Marmalade Mash-up

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One time I went to three or four different hole-in-the-wall asian markets looking for green papayas to make green papaya salad. It was probably the only legitimate craving I had the entire time I was pregnant with Lilli. It wasn’t … Continue reading

Doing the Can-Can

August is my birthday month. For the past six or seven years, I have celebrated my birthday month by spending most of it canning. This year, thankfully, August has been pretty warm, and it’s been even warmer in our kitchen since I’ve been canning or baking almost every day. Between the 50# of apricots, the figs, the crab apples, the birthdays (not just mine), the weddings, and I can’t even remember what else, it’s been a busy month.


It might seem like a lot of work to spend all that time canning, especially when it’s your birthday. But really, it’s the best birthday gift I could ever give myself. Aside from letting this awesome cutie “help” out in the kitchen of course (she loves the jar lifter tool!).


It’s the satisfaction of knowing that sometime, in the dead of winter, I can pull out a jar of something and savor a little bit of sunshine. It’s also satisfying thinking about putting a smile on people’s faces when I bring them a little jar of said sunshine as a treat, maybe just when they are getting sick of potatoes and squash.


My favorite part of canning is the snap of a jar sealing. It signifies all of that satisfaction like nothing else in the world.

Some of the things I’ve been canning are recipes easily found, and some are recipes I’ve altered. I have to say that of the ones I’ve done so far this season, the one I am most excited about is probably the fennel bulb with orange. It’s only a refrigerator pickle, so there wasn’t any processing necessary. That’s why it’s the perfect recipe to share with people who might be afraid to pickle…

But you know, you really shouldn’t be. It’s very simple once you get the basics of canning and pickling down. You have to have sterile jars and vinegar with 5% acidity. You want unblemished produce and hot brine. Those things are all pretty easy to come by, and so are easy recipes. This is one of them, and you won’t be disappointed. It doesn’t produce the satisfying snap of a jar sealing, but if you’ve been thinking about trying out pickling and looking for a good place to start (and love fennel as much as I do) then this might just be the gateway pickle you’ve been looking for.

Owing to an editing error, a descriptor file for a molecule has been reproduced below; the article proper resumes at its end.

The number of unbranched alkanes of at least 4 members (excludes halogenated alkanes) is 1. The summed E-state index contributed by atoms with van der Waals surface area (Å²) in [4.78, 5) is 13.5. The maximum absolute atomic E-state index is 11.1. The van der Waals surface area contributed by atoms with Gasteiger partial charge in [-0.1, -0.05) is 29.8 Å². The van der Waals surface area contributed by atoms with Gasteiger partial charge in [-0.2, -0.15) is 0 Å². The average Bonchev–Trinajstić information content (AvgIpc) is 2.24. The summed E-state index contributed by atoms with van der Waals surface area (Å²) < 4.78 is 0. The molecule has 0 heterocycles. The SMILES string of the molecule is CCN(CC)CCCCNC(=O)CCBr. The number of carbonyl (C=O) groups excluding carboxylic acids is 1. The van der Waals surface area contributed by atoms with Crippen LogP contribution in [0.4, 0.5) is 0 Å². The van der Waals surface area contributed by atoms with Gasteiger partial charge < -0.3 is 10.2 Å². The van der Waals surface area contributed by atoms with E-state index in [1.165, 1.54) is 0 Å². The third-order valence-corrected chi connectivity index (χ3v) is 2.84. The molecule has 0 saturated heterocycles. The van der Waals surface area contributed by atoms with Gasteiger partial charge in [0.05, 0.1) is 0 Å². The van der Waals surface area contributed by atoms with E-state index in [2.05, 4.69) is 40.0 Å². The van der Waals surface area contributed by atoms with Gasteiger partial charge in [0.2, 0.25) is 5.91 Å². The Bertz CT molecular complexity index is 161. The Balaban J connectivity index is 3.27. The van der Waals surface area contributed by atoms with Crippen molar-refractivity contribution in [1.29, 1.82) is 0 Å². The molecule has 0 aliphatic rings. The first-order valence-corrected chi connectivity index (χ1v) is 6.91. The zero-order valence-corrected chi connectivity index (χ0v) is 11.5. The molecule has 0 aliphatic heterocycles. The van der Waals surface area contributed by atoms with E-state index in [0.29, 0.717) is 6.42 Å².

Hang on a second.

Sorry, I just had to go eat some straight from the jar and do a little happy pickle dance.


Fennel Pickled with Orange
adapted from The Joy of Pickling by Linda Ziedrich (thanks Rose!)

makes 2 pints

1 1/2 lb fennel bulbs, sliced in chunks about 1/4″ thick
2 tsp pickling salt
zest of one orange
3/4 cup white wine vinegar
Juice of the orange, plus water to make 3/4 cup
2 Tbsp sugar
8 whole peppercorns, cracked with a knifeblade


Slice up your fennel. This is part of where I altered the original recipe, which called for slicing them very thin. I thought it would be nice to have a chunkier piece, but you could do it either way really. Next, toss the fennel with the salt in a large, nonreactive bowl and leave to sit at room temp for 1 hour.


While the fennel is sitting, sterilize 2 clean pint jars in a 250ºF oven for 20 minutes, or you can do this in a boiling water bath. The jars don’t need to stay warm once they are sterile, but do leave them undisturbed while they are waiting to be packed. Even though this pickle won’t be getting processed (essentially pasteurized) you don’t want anything gross in there so that they can keep for longer in the fridge. (Theoretically–they probably won’t stick around that long anyway.)


Drain the fennel, discarding the brine. Do not rinse. Toss with the orange zest and pack it all into the jars, adding four crushed peppercorns to each jar.  


Heat the liquids, along with the sugar, in a small pan to boiling, making sure that all the sugar has dissolved. Using a funnel, pour the liquid over the fennel. Put the clean cap on the jar (doesn’t need to be two piece or even an unused lid, since you’re not processing.) Cool to room temp before refrigerating. Let it sit for at least 48 hours before eating. 


If you can stand it.